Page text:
Many countries across the world are currently suffering the effects of climate change. Malawi is no different. As a predominantly agricultural-based economy, Malawi is especially prone to the negative effects of climate change.
The climate change Malawi has been dealing with for over 40 years has been a devastating experience for a population that lives primarily off the land. A number of factors have contributed to this.
The biggest problem in Malawi is the current high levels of deforestation. It’s estimated that about 33 000 hectares of trees are lost to deforestation every year. This is as a result of land needed for agricultural expansion, but it’s having a negative effect on ecological cycles. Losses of trees and other vegetation encourage climate change which in turn leads to flooding and droughts.
Deforestation and continued flooding leads to soil erosion. This not only creates a loss of fertile land, but causes sedimentation in rivers. It also affects the amount of drinking water available. Rural areas rely on water from rivers and streams to sustain themselves as there is no infrastructure providing water from reservoirs.
Unpredictable Weather Patterns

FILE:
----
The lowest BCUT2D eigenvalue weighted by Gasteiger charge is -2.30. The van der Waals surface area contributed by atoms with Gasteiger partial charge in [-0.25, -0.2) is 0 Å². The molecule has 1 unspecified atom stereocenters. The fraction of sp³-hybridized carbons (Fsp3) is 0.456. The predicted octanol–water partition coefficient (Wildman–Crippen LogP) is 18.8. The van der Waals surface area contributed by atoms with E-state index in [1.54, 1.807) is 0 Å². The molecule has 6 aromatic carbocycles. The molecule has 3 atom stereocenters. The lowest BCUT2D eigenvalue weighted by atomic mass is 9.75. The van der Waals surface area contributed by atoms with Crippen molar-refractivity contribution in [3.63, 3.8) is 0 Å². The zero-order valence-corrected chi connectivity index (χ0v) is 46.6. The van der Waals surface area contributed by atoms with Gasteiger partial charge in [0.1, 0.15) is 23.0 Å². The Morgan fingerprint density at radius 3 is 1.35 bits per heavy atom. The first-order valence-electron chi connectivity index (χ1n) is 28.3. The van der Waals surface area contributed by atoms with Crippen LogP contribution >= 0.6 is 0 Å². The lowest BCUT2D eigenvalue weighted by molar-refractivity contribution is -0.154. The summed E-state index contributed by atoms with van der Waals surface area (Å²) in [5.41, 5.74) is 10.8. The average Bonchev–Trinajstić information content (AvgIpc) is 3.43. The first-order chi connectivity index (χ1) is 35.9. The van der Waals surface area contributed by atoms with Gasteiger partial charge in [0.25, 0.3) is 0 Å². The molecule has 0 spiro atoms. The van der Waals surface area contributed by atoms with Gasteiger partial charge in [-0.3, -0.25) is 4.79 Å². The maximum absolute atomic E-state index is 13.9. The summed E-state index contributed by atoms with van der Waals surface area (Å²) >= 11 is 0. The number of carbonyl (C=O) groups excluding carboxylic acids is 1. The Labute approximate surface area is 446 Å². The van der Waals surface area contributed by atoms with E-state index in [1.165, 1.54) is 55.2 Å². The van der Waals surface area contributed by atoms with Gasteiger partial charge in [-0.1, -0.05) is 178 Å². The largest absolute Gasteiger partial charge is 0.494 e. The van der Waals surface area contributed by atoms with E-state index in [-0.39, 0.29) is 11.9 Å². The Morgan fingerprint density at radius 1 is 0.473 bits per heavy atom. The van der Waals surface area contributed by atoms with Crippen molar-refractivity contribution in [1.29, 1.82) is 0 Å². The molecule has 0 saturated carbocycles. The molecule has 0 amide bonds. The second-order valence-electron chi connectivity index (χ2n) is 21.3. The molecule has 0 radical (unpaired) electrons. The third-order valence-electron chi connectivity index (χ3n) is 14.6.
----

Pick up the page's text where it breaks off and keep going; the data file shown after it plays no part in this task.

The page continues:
Soaring temperatures and erratic rainfall patterns have caused the most damage. Extended dry periods make it almost impossible to grow crops. These harsh dry temperatures are then followed by severe, long lasting floods that in turn cause further destruction of the crops that have managed to survive the drought.
Threatened Food Supply
Malawi is a country that’s predominately rural. About 84% of the nation’s population are farmers. The loss of crops to droughts and floods has forced most households into a state of poverty. With no sustainable crops to grow, it also becomes impossible to sustain enough crops for export. An estimated 2.8 million people face food insecurity as domestic prices increase due to the basic crop shortage.
The agricultural sector isn’t the only sector struggling as a result of the continued rains. Floods have a devastating effect on education, sanitation and development to name a few. Floods and droughts are the result of approximately 1.7% loss of Malawi’s GDP every year.
As a result of cultural frameworks, women are most likely to suffer the damaging effects of climate change. Pre-determined gender roles mean that more than 70% of women make up the rural workforce and are solely responsible for providing for their families. Women also have the least access to the resources needed to sustain their farms. They often have to walk far distances to fetch much needed water or firewood.
In Conclusion—The Way Forward
There is no easy solution to fix the effects climate change have had on Malawi but the government, together with several NPO’s, are committed to reducing deforestation on a large scale. Habitat rebuilding efforts have led to better management of approximately 92 500 acres of land. While this may not resolve everything at once, it’s a step in the right direction. Hopefully the future brings good news for this beautiful country.